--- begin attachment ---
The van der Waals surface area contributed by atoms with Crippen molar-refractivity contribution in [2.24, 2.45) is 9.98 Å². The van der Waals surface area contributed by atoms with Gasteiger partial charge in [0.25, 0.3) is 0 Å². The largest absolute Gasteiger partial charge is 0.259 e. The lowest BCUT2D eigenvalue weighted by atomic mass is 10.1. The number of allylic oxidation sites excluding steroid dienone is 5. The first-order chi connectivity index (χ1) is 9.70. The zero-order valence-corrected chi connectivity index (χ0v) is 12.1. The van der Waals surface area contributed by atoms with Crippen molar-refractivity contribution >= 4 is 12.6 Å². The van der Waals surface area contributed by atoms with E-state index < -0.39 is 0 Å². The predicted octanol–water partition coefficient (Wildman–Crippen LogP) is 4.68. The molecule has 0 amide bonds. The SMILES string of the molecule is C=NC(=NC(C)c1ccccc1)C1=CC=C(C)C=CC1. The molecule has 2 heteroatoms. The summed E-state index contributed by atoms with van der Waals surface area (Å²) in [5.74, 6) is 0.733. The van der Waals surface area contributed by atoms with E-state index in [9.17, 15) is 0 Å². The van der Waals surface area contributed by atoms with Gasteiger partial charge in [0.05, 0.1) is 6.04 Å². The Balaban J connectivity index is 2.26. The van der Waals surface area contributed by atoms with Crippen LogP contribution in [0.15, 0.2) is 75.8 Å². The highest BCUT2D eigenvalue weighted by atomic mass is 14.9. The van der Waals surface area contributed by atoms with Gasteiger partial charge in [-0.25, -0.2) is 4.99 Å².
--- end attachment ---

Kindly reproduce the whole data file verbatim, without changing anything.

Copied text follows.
The van der Waals surface area contributed by atoms with Crippen molar-refractivity contribution in [2.24, 2.45) is 9.98 Å². The van der Waals surface area contributed by atoms with Gasteiger partial charge in [0.25, 0.3) is 0 Å². The largest absolute Gasteiger partial charge is 0.259 e. The lowest BCUT2D eigenvalue weighted by atomic mass is 10.1. The number of allylic oxidation sites excluding steroid dienone is 5. The first-order chi connectivity index (χ1) is 9.70. The zero-order valence-corrected chi connectivity index (χ0v) is 12.1. The van der Waals surface area contributed by atoms with Crippen molar-refractivity contribution >= 4 is 12.6 Å². The van der Waals surface area contributed by atoms with E-state index < -0.39 is 0 Å². The predicted octanol–water partition coefficient (Wildman–Crippen LogP) is 4.68. The molecule has 0 amide bonds. The SMILES string of the molecule is C=NC(=NC(C)c1ccccc1)C1=CC=C(C)C=CC1. The molecule has 2 heteroatoms. The summed E-state index contributed by atoms with van der Waals surface area (Å²) in [5.74, 6) is 0.733. The van der Waals surface area contributed by atoms with E-state index in [9.17, 15) is 0 Å². The van der Waals surface area contributed by atoms with Gasteiger partial charge in [0.05, 0.1) is 6.04 Å². The Balaban J connectivity index is 2.26. The van der Waals surface area contributed by atoms with Crippen LogP contribution in [0.15, 0.2) is 75.8 Å². The highest BCUT2D eigenvalue weighted by atomic mass is 14.9. The van der Waals surface area contributed by atoms with Gasteiger partial charge in [-0.25, -0.2) is 4.99 Å².